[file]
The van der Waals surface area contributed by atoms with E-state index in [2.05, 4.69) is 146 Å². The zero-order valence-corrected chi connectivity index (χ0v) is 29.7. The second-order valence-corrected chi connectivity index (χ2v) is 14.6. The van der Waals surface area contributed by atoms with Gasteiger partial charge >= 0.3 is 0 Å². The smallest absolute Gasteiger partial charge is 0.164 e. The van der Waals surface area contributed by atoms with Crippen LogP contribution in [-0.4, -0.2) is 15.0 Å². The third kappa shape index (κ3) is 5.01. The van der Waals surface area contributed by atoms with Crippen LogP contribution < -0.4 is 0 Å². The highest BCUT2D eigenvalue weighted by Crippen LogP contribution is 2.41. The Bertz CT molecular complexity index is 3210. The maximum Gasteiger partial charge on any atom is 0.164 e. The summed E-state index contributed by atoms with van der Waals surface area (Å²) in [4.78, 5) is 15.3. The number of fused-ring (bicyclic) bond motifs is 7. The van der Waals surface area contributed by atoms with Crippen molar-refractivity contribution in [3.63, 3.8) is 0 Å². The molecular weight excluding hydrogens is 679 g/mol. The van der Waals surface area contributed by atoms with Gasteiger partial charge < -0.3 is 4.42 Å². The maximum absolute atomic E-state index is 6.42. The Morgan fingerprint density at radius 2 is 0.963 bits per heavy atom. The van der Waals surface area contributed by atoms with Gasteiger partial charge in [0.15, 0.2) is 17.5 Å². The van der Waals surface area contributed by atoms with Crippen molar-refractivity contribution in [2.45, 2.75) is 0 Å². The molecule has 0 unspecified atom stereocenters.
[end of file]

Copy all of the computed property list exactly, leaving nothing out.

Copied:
The van der Waals surface area contributed by atoms with E-state index in [2.05, 4.69) is 146 Å². The zero-order valence-corrected chi connectivity index (χ0v) is 29.7. The second-order valence-corrected chi connectivity index (χ2v) is 14.6. The van der Waals surface area contributed by atoms with Gasteiger partial charge >= 0.3 is 0 Å². The smallest absolute Gasteiger partial charge is 0.164 e. The van der Waals surface area contributed by atoms with Crippen LogP contribution in [-0.4, -0.2) is 15.0 Å². The third kappa shape index (κ3) is 5.01. The van der Waals surface area contributed by atoms with Crippen LogP contribution < -0.4 is 0 Å². The highest BCUT2D eigenvalue weighted by Crippen LogP contribution is 2.41. The Bertz CT molecular complexity index is 3210. The maximum Gasteiger partial charge on any atom is 0.164 e. The summed E-state index contributed by atoms with van der Waals surface area (Å²) in [4.78, 5) is 15.3. The number of fused-ring (bicyclic) bond motifs is 7. The van der Waals surface area contributed by atoms with Crippen molar-refractivity contribution in [3.63, 3.8) is 0 Å². The molecular weight excluding hydrogens is 679 g/mol. The van der Waals surface area contributed by atoms with Gasteiger partial charge < -0.3 is 4.42 Å². The maximum absolute atomic E-state index is 6.42. The Morgan fingerprint density at radius 2 is 0.963 bits per heavy atom. The van der Waals surface area contributed by atoms with Gasteiger partial charge in [0.15, 0.2) is 17.5 Å². The van der Waals surface area contributed by atoms with Crippen molar-refractivity contribution in [2.45, 2.75) is 0 Å². The molecule has 0 unspecified atom stereocenters.